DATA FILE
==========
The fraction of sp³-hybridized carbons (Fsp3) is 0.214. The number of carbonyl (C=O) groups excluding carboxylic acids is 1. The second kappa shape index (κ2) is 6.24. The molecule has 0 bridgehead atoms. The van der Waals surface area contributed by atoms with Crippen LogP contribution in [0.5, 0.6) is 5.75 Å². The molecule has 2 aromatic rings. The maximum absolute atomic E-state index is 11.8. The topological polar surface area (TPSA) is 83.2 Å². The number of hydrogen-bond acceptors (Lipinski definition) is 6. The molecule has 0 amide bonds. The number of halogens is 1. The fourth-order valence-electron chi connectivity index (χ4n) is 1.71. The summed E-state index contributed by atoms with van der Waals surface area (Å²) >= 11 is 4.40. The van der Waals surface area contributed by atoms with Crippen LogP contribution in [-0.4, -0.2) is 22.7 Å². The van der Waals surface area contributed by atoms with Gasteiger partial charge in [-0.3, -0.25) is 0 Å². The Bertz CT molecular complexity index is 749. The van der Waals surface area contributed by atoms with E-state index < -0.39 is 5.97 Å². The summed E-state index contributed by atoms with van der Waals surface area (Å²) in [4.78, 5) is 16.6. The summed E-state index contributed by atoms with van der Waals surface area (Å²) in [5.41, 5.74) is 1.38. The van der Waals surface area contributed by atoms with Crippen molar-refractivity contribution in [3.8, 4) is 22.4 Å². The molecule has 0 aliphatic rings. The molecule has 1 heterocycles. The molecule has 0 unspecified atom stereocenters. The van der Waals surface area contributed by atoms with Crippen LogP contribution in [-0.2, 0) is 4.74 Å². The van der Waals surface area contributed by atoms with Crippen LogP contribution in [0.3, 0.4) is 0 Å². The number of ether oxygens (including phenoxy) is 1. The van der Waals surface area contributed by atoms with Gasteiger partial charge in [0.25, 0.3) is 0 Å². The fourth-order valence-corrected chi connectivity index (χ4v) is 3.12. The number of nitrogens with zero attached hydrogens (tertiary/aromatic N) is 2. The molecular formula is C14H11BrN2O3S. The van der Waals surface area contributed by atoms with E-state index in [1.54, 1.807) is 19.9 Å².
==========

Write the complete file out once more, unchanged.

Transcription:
The fraction of sp³-hybridized carbons (Fsp3) is 0.214. The number of carbonyl (C=O) groups excluding carboxylic acids is 1. The second kappa shape index (κ2) is 6.24. The molecule has 0 bridgehead atoms. The van der Waals surface area contributed by atoms with Crippen LogP contribution in [0.5, 0.6) is 5.75 Å². The molecule has 2 aromatic rings. The maximum absolute atomic E-state index is 11.8. The topological polar surface area (TPSA) is 83.2 Å². The number of hydrogen-bond acceptors (Lipinski definition) is 6. The molecule has 0 amide bonds. The number of halogens is 1. The fourth-order valence-electron chi connectivity index (χ4n) is 1.71. The summed E-state index contributed by atoms with van der Waals surface area (Å²) >= 11 is 4.40. The van der Waals surface area contributed by atoms with Crippen LogP contribution in [-0.4, -0.2) is 22.7 Å². The van der Waals surface area contributed by atoms with Gasteiger partial charge in [-0.3, -0.25) is 0 Å². The Bertz CT molecular complexity index is 749. The van der Waals surface area contributed by atoms with E-state index < -0.39 is 5.97 Å². The summed E-state index contributed by atoms with van der Waals surface area (Å²) in [4.78, 5) is 16.6. The summed E-state index contributed by atoms with van der Waals surface area (Å²) in [5.41, 5.74) is 1.38. The van der Waals surface area contributed by atoms with Crippen molar-refractivity contribution in [3.8, 4) is 22.4 Å². The molecule has 0 aliphatic rings. The molecule has 1 heterocycles. The molecule has 0 unspecified atom stereocenters. The van der Waals surface area contributed by atoms with Crippen LogP contribution in [-0.2, 0) is 4.74 Å². The van der Waals surface area contributed by atoms with Crippen LogP contribution in [0.3, 0.4) is 0 Å². The number of ether oxygens (including phenoxy) is 1. The van der Waals surface area contributed by atoms with Gasteiger partial charge in [0.25, 0.3) is 0 Å². The fourth-order valence-corrected chi connectivity index (χ4v) is 3.12. The number of nitrogens with zero attached hydrogens (tertiary/aromatic N) is 2. The molecular formula is C14H11BrN2O3S. The van der Waals surface area contributed by atoms with E-state index in [1.54, 1.807) is 19.9 Å².